This year has flown by in the strangest possible ways. It is almost over! The year 2020 is definitely one that few will forget. With November just around the corner we all have an opportunity to add a positive experience to this unforgettable year: writing a novel!
Every year, thousands of writers in the US join the challenge of the National Novel Writing Month, or NaNoWrimo, a creative writing project. The challenge of NaNoWrimo is to write a 50,000 word novel in the month of November. The idea is to attack the challenge without worry about judgement or if your work is any good: what NaNoWrimo calls “reckless creation.” In fact, the advice most seasoned participants give, is to write something every day without looking back until the first of December. What you end up with at the end of November may not be worth a damn, but you will be left with the sense of pride that you created something.
The NaNoWrimo organization itself does not give out prizes. The challenge is not to win a competition, it is to accomplish a goal for yourself. Anyone that completes their 50,000 words within the month is considered a “winner”. In some regions, winners of the NaNoWrimo challenge can compete within their groups for a prize. For example, in 2008, there was a competition within the Seattle Region in which the writer with the most words won an opportunity for a walk-on role in Star Trek!
NaNoWrimo was started in 1999 with 21 participants and has grown to 295,396 participants in 2019. Locally, we have a small group based in Grand Junction. Participants are encouraged to write with a buddy. If you don’t know anyone that will participate with you, joining a local group and participating in the event will help you find someone to write with.
50,000 words is a lot, but the organization has many helpful tips and guides to help you on your way. Most writers that accept the NaNoWrimo challenge divide the 50,000 words into smaller more manageable chunks of 1,667 words per day. If a day is missed, the word count for that day is divvied up into the remaining days.
Many professional writers have competed in the competition. Many new rising-star writers have also emerged from NaNoWrimo. In the 2008 competition, Marissa Meyer wrote three books in her series called the Lunar Chronicles: Cinder, Scarlet and Cress. All three became best sellers. Meyer wrote her novels hoping to win the Seattle Regions NaNoWrimo competition. Other famous books written during the event include: The Night Circus” by Erin Morgenstern, “Water for Elephants” by Sara Gruen, “The Beautiful Land” by Alan Averill, “Fangirl” by Rainbow Rowell, “Wool” by Hugh Howey.
On the NaNoWrimo website, there are many Author “Pep Talks” written by professional authors to help you stay inspired. There are also many author-pleasing discounts offered to winners of the competition. There is even a youth program in which each competitor challenges themselves to write a novel with a wordcount tailored to the writer.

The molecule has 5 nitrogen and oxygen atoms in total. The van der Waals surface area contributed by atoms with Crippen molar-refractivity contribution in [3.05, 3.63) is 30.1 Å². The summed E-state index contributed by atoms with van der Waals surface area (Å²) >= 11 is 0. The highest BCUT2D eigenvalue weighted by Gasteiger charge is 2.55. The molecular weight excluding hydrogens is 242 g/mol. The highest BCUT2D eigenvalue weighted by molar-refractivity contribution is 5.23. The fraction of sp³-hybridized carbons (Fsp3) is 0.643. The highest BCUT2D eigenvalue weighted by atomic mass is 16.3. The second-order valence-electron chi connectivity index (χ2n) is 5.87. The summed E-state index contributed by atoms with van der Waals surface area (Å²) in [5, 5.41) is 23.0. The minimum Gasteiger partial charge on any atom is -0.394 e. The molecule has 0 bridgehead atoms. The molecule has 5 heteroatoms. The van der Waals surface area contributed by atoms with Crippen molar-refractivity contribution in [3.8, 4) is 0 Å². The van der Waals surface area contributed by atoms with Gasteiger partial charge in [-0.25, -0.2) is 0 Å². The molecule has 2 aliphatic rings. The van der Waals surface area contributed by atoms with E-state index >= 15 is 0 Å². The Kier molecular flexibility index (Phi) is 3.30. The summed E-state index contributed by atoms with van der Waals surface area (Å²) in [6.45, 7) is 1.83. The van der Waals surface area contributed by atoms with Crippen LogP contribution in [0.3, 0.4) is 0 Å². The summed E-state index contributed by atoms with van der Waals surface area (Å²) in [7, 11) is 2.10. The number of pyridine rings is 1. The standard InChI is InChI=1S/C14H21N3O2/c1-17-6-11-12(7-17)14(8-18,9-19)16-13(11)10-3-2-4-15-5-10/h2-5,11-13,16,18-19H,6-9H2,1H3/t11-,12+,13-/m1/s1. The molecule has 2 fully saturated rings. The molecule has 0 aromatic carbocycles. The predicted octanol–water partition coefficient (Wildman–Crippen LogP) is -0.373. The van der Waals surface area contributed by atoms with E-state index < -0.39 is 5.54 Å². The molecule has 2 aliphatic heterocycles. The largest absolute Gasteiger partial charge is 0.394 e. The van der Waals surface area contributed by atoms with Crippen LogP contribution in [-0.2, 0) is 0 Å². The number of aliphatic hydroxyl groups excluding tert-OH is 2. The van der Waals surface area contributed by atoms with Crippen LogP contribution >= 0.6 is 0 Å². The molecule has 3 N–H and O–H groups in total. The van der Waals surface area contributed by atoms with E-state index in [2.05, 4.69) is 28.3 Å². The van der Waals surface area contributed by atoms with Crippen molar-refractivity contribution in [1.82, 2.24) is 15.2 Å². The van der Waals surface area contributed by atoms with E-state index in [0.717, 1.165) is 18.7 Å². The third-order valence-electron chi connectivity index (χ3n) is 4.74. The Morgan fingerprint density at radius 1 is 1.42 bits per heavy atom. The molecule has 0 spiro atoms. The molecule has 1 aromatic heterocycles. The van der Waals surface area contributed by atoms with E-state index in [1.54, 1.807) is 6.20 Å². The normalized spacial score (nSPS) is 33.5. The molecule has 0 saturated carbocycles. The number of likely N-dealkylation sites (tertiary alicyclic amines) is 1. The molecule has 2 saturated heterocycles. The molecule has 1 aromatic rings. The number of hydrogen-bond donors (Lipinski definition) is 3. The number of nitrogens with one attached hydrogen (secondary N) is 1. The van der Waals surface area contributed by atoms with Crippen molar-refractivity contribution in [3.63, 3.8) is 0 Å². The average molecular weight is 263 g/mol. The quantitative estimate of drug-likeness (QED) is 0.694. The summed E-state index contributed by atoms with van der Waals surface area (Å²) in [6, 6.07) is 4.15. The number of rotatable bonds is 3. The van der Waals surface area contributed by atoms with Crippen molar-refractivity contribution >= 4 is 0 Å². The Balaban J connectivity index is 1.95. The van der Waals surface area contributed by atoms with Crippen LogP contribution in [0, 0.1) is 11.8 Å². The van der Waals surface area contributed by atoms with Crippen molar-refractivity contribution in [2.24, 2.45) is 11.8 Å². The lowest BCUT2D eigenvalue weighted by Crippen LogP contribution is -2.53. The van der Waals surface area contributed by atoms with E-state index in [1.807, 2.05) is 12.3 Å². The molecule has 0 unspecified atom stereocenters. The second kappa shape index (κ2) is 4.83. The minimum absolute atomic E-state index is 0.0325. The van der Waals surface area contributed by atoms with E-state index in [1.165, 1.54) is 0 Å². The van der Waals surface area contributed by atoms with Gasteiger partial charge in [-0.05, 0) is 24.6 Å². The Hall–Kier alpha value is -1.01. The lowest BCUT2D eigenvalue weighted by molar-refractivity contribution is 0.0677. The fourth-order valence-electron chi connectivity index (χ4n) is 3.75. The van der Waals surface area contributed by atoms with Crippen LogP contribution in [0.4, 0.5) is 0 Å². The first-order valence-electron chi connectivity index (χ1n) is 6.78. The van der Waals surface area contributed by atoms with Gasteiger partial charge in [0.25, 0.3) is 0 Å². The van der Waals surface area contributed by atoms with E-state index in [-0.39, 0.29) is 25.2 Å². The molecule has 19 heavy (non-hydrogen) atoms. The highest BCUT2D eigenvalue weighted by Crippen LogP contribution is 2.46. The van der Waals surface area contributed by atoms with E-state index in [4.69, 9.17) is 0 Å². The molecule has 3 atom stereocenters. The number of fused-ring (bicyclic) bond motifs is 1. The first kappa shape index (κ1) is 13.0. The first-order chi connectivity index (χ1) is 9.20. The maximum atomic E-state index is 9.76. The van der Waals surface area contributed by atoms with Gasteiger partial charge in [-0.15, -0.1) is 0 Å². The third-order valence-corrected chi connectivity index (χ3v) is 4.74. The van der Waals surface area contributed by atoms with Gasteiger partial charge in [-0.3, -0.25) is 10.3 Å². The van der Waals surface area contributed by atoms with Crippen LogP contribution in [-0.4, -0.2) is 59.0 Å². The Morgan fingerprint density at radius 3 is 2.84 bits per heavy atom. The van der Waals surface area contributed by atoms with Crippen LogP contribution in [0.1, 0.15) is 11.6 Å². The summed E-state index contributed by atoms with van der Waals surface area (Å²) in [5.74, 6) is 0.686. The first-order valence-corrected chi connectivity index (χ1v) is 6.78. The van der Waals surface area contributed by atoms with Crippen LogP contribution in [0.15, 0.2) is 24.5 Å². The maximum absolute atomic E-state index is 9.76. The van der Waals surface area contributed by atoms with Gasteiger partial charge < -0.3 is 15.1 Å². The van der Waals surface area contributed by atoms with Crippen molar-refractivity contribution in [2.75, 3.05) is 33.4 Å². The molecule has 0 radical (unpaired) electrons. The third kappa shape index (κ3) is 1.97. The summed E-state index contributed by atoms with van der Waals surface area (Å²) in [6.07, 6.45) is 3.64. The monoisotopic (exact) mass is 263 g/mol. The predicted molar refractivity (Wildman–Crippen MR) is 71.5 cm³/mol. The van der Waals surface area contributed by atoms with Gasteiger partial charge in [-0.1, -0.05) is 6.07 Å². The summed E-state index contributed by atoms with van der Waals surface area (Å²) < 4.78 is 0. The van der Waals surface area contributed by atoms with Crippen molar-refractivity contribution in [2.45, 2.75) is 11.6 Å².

Raven O’Fiernan is a member of the local region and co-Municipal Liaison. It is her job to help organize events and help writers in the community. She has participated in NaNoWrimo 16 times. She has not won every year, but she still loves the experience.
“My goal is always to start and finish one novel.” She says, “There were a few years where I did not make it to 50,000 words. But most years I at least get to 50,000, and actually most years, I also finish the novel.”
50,000 words is the minimum length you must write in order to “win” the event; but of course, that does not mean the novel is finished. At the end of it all, if you’ve done the challenge but didn’t finish your book, you should finish the novel! NaNoWrimo is not meant to help you complete a novel that will be a national best seller– it is just meant to be a challenge that helps inspire average people to complete something of their very own. Writing every day can help create a creative habit; clear writers block or just boost your confidence. Participation certainly adds new skills to any writer’s toolbox.
Working little by little on your story will also help you in other aspects of your life. Writing a novel within a month’s time is a lofty goal and breaking it down can help you better understand how to complete other non-writing related goals. Whether completing a painted masterpiece or building your dream home, any project feels less daunting when it is taken a step at a time.
Raven describes the feeling of participating in NaNoWrimo as almost magic “The main thing I would say is that there’s just this constant joy of creation hovering over the background of everything, kind of like being enveloped in a mysterious fog. Everything is magical. It’s not always happy — I’m definitely prone to days where I beat myself up for not writing more, or just in general feeling bad about my novel, but it still has a kind of ethereal feel to it that’s all wrapped up in the fact that it’s happening during NaNo. I can’t really explain why. I’ve tried other similar challenges, and I just don’t get that same sort of . . . intangible feeling.
“My favorite part is just the sheer focus on creativity. Setting other things aside and letting that take over as the sole priority. I love the fun and the competition and the excitement . . .. And really, I just love writing.”
Would you like to join us? Check out the event at nanowrimo.org and set up an account in order to get started today! NaNoWrimo also offers prep guidelines at nanowrimo.org/nano-prep-101#howtonanoprep. This guide suggests developing a story idea, characters and an outline in September, but a dedicated writer can get started now and be prepared to write by the first of November. Join us in December when we discuss the experience and speak with some of the writers in the area that have tried, have won and have failed.
All the information in this article (and more!) can be found https//nanowrimo.org.